The singer-songwriter at work.
Bill Callahan's decision to drop the band name Smog after nearly 20 years coincided with a newfound interest in lush, ornate arrangements: both Woke On A Whaleheart and Sometimes I Wish We Were An Eagle married Callahan's rich baritone to its most elegant musical surroundings so far. Apocalypse is by no means a return to the lo-fi hiss and stark one-man settings of Smog's earliest days, but it certainly dials things back considerably. Recorded with a small band of friends from Callahan's adopted hometown of Austin--including regular collaborators Jonathan Meiburg (Shearwater) and Brian Beattie ('80s cult heroes Glass Eye)--the album has an intimate, live-in-the-studio feel, with only occasional drifts of flute and countrified fiddle coloring the tunes. Musically, the album's MVP is electric guitarist Matt Kinsey, whose bursts of feedback and sustain add drama to an otherwise sedate set. As ever, though, it's the lyrics--delivered in Callahan's trademark talk-sing baritone--that matter most. From the opening "Drover" (old west cattle drive as an extended metaphor for songwriting) onwards, Callahan keeps returning to images of the singer-songwriter at work, most directly in "Riding for the Feeling" and the centerpiece "America!," in which he names great American songwriters by their military rank before confessing "I never served my country." Even the cinematic lost-love tale "Baby's Breath" ends with the realization "And now I know you must reap what you sow...or sing." It's a heavy sentiment, lightened by the calm serenity of the lovely melody and Callahan's relaxed, self-assured performance.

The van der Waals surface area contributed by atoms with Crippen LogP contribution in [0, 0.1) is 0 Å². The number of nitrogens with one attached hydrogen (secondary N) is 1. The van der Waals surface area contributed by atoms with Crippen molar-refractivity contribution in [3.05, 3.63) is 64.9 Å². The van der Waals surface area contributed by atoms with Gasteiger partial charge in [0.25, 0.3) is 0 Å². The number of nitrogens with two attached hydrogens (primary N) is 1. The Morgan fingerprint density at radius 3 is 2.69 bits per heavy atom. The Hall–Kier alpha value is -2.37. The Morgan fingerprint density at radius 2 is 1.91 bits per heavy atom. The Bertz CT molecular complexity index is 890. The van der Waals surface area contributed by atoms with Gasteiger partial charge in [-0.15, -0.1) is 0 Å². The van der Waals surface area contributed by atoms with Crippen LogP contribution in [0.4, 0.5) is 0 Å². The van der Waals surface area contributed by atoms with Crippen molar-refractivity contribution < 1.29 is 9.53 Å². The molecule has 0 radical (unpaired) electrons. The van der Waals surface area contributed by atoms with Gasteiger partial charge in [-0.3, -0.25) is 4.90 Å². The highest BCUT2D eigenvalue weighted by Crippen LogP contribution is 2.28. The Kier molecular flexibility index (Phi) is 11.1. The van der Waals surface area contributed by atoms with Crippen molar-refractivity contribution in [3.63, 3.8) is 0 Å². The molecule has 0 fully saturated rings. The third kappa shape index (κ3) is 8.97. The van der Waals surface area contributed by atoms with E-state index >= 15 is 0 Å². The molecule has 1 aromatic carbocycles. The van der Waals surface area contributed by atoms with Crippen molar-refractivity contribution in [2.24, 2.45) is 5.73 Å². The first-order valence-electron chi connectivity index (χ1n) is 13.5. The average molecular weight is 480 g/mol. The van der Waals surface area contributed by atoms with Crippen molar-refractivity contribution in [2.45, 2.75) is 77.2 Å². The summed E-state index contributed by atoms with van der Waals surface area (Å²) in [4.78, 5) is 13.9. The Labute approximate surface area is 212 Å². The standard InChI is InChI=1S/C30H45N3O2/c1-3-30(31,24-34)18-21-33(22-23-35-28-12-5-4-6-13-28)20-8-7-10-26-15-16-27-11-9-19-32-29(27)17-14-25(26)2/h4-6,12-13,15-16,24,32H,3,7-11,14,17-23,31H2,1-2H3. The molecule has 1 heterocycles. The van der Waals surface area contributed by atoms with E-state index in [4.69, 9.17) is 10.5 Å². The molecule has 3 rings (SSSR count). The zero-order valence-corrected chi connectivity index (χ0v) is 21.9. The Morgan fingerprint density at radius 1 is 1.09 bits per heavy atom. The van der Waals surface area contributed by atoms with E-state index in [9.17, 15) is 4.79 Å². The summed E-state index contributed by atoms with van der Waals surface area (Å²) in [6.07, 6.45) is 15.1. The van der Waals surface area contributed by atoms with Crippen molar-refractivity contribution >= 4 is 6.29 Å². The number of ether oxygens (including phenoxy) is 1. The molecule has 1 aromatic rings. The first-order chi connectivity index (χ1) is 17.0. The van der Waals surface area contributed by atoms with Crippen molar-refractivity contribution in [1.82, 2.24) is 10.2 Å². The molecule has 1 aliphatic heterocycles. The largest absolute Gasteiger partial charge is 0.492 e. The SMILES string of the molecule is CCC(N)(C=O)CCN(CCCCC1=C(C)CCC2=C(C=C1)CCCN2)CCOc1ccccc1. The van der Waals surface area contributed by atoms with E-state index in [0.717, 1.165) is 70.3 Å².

|The World of Bill Callahan|